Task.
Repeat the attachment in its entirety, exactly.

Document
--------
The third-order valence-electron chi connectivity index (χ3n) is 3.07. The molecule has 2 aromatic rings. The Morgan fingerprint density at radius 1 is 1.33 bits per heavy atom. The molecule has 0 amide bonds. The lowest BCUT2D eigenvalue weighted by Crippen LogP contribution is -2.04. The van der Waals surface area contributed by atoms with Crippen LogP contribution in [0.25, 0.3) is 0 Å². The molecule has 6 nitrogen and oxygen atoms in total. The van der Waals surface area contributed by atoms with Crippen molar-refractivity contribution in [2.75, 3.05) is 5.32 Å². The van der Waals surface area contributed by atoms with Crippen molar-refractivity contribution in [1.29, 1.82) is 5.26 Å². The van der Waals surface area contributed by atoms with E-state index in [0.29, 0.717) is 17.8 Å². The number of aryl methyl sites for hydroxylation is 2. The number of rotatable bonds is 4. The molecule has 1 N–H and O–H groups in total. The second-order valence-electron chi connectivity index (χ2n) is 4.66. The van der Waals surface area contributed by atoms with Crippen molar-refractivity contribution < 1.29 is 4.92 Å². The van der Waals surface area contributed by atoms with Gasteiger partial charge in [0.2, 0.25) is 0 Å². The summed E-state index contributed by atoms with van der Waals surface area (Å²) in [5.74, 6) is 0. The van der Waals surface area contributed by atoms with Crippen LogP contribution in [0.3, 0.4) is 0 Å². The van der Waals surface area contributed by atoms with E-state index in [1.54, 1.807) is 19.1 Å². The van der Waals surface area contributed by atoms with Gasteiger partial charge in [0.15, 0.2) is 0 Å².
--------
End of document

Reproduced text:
The third-order valence-electron chi connectivity index (χ3n) is 3.07. The molecule has 2 aromatic rings. The Morgan fingerprint density at radius 1 is 1.33 bits per heavy atom. The molecule has 0 amide bonds. The lowest BCUT2D eigenvalue weighted by Crippen LogP contribution is -2.04. The van der Waals surface area contributed by atoms with Crippen LogP contribution in [0.25, 0.3) is 0 Å². The molecule has 6 nitrogen and oxygen atoms in total. The van der Waals surface area contributed by atoms with Crippen molar-refractivity contribution in [2.75, 3.05) is 5.32 Å². The van der Waals surface area contributed by atoms with Crippen molar-refractivity contribution in [1.29, 1.82) is 5.26 Å². The van der Waals surface area contributed by atoms with E-state index in [0.29, 0.717) is 17.8 Å². The number of aryl methyl sites for hydroxylation is 2. The number of rotatable bonds is 4. The molecule has 1 N–H and O–H groups in total. The second-order valence-electron chi connectivity index (χ2n) is 4.66. The van der Waals surface area contributed by atoms with Crippen molar-refractivity contribution < 1.29 is 4.92 Å². The van der Waals surface area contributed by atoms with Gasteiger partial charge in [0.2, 0.25) is 0 Å². The summed E-state index contributed by atoms with van der Waals surface area (Å²) in [5.74, 6) is 0. The van der Waals surface area contributed by atoms with Crippen LogP contribution in [0.3, 0.4) is 0 Å². The van der Waals surface area contributed by atoms with E-state index in [1.54, 1.807) is 19.1 Å². The van der Waals surface area contributed by atoms with Gasteiger partial charge in [0.15, 0.2) is 0 Å².